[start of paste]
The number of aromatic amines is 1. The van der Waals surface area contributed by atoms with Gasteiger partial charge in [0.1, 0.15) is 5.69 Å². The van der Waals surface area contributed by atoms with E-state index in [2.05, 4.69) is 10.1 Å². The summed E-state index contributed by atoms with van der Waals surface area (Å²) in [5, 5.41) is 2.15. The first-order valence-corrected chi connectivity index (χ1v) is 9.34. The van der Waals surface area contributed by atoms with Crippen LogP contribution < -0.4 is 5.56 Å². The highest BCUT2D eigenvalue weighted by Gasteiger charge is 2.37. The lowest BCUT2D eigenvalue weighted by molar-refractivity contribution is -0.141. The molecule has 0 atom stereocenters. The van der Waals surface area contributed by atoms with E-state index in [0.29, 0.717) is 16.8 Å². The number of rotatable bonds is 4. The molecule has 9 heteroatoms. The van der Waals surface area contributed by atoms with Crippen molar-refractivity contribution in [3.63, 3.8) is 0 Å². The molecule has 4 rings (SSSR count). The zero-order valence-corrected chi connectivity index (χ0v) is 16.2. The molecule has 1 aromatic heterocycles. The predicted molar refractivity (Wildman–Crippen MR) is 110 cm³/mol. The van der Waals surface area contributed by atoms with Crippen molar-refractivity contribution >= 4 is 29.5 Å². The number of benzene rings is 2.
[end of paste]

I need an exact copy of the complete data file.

The number of aromatic amines is 1. The van der Waals surface area contributed by atoms with Gasteiger partial charge in [0.1, 0.15) is 5.69 Å². The van der Waals surface area contributed by atoms with E-state index in [2.05, 4.69) is 10.1 Å². The summed E-state index contributed by atoms with van der Waals surface area (Å²) in [5, 5.41) is 2.15. The first-order valence-corrected chi connectivity index (χ1v) is 9.34. The van der Waals surface area contributed by atoms with Crippen LogP contribution < -0.4 is 5.56 Å². The highest BCUT2D eigenvalue weighted by Gasteiger charge is 2.37. The lowest BCUT2D eigenvalue weighted by molar-refractivity contribution is -0.141. The molecule has 0 atom stereocenters. The van der Waals surface area contributed by atoms with E-state index in [0.29, 0.717) is 16.8 Å². The number of rotatable bonds is 4. The molecule has 9 heteroatoms. The van der Waals surface area contributed by atoms with Crippen molar-refractivity contribution in [3.63, 3.8) is 0 Å². The molecule has 4 rings (SSSR count). The zero-order valence-corrected chi connectivity index (χ0v) is 16.2. The molecule has 1 aromatic heterocycles. The predicted molar refractivity (Wildman–Crippen MR) is 110 cm³/mol. The van der Waals surface area contributed by atoms with Crippen molar-refractivity contribution >= 4 is 29.5 Å². The number of benzene rings is 2.